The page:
Menu
Miss America 2015 is Miss New York Kira Kazantsev

Miss America 2015 is Miss New York Kira Kazantsev

Xbox 360 Holiday Bundles Revealed

Xbox 360 Holiday Bundles Revealed

Iggy Azalea Sex Tape Controversy Heats Up

Iggy Azalea Sex Tape Controversy Heats Up

Batman v Superman Director Reveals Movie Scene

Batman v Superman Director Reveals Movie Scene

Paris Hilton just bought the Cutest and Smallest Dog

Paris Hilton just bought the Cutest and Smallest Dog

The Facts about Net Neutrality

May 16 2014, 3:53am CDT | by

Social Capital is the new Wealth
 
 

YouTube Videos Comments

Full Story

The Facts about Net Neutrality

NEW YORK (AP) — The Federal Communications Commission has taken the first step toward adopting new regulations that could create fast lanes for Internet traffic from websites that can afford to pay for the privilege.

Thursday's recommendation, passed by a 3-2, vote, moves the proposed rules governing "net neutrality" into a formal public comment period.

After the 120-day period ends, the FCC will revise the proposal and vote on a final set of rules. FCC Chairman Tom Wheeler has said he wants the rules in place by the end of this year.

Here are some things to know about the proposed rules and net neutrality:

WHAT THE RULES CALL FOR

Under the proposed rules, Internet providers would be able to charge other companies for priority, high-speed, access to their users.

A previous set of rules adopted in 2010 was struck down by an appeals court in January after Verizon challenged them. The FCC says the revised regulations now under consideration follow the blueprint set forth by that court decision.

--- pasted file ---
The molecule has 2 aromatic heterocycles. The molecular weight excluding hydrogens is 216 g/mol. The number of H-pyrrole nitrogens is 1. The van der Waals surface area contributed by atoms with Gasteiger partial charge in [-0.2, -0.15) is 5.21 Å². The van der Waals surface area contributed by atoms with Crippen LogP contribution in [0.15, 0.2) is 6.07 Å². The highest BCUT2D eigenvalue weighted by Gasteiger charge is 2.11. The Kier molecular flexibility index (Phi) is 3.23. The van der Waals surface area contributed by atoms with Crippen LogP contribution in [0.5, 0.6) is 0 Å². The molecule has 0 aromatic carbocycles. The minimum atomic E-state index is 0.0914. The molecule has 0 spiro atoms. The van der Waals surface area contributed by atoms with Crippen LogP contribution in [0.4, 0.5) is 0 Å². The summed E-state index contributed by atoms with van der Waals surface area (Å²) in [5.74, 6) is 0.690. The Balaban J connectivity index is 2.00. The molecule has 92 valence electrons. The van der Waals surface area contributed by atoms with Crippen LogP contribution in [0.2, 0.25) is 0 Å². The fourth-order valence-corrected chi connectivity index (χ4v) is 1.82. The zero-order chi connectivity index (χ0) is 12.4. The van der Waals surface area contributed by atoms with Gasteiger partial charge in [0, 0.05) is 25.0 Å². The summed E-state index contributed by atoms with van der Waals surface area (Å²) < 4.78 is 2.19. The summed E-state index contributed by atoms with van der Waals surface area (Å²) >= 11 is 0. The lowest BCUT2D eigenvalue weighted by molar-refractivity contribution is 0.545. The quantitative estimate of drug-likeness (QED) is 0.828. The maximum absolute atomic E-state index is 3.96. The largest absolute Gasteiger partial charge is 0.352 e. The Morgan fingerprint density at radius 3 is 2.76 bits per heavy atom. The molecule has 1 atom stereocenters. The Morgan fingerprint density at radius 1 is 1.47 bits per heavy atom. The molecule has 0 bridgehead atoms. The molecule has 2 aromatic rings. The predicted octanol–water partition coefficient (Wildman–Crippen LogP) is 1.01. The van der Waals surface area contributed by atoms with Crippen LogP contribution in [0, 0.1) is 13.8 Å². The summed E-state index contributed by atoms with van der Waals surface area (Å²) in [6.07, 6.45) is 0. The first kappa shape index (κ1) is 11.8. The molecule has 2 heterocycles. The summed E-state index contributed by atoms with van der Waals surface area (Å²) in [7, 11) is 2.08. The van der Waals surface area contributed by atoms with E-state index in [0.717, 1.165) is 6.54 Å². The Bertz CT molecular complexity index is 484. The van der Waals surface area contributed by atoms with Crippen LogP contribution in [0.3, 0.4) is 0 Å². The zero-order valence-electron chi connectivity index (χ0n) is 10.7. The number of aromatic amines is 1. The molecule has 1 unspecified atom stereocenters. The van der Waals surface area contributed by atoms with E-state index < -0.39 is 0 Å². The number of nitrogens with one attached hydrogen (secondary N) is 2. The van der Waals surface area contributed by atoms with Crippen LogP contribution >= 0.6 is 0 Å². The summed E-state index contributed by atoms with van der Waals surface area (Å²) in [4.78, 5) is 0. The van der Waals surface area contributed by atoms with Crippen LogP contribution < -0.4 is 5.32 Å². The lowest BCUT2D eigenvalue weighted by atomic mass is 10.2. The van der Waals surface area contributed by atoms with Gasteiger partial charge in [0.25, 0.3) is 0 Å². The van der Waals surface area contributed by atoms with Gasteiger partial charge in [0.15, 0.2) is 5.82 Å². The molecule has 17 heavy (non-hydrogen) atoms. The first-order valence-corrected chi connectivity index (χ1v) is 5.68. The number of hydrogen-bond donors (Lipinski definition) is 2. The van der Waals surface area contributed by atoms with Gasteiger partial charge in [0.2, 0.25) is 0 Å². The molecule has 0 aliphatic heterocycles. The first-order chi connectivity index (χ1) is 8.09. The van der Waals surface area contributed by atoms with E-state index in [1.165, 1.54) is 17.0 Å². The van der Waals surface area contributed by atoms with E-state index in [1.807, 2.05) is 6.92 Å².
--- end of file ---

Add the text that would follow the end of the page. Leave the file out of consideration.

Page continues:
The commission also will consider the possibility of defining Internet service providers as "common carriers," like telephone companies, which are subject to greater regulation than Internet providers, under Title II of the Communications Act of 1934. If the FCC adopts the common carrier option, then Internet service providers would be required to treat all traffic on their networks equally, just as telephone companies have had to do on their lines for decades.

WHY SOME OPPOSE THE PROPOSED RULES

Internet companies such as Netflix that do a lot of business online, and use a significant amount of data, don't want to have to pay for reliable and fast delivery of online video, music and other content. They contend that's something consumers are already financing when they pay $50 to $80 per month for high-speed Internet service from companies such as Comcast Corp., Time Warner Cable Inc. and Verizon Communications.

Netflix released a statement Thursday saying that it is still concerned that the proposed approach could "legalize discrimination, harming innovation and punishing U.S. consumers with a broadband experience that's worse than they already have."

Meanwhile, smaller companies say they can't afford to pay. And conservatives don't like the idea of additional regulation over the Internet and the companies that provide it.

Advocates for an open Internet are outraged. Some protested Thursday's hearing, banging drums and holding signs calling for net neutrality. The American Civil Liberties Union released a statement saying that the proposed rules would put individuals at the mercy of Internet providers, who would be able to decide what is seen and how fast.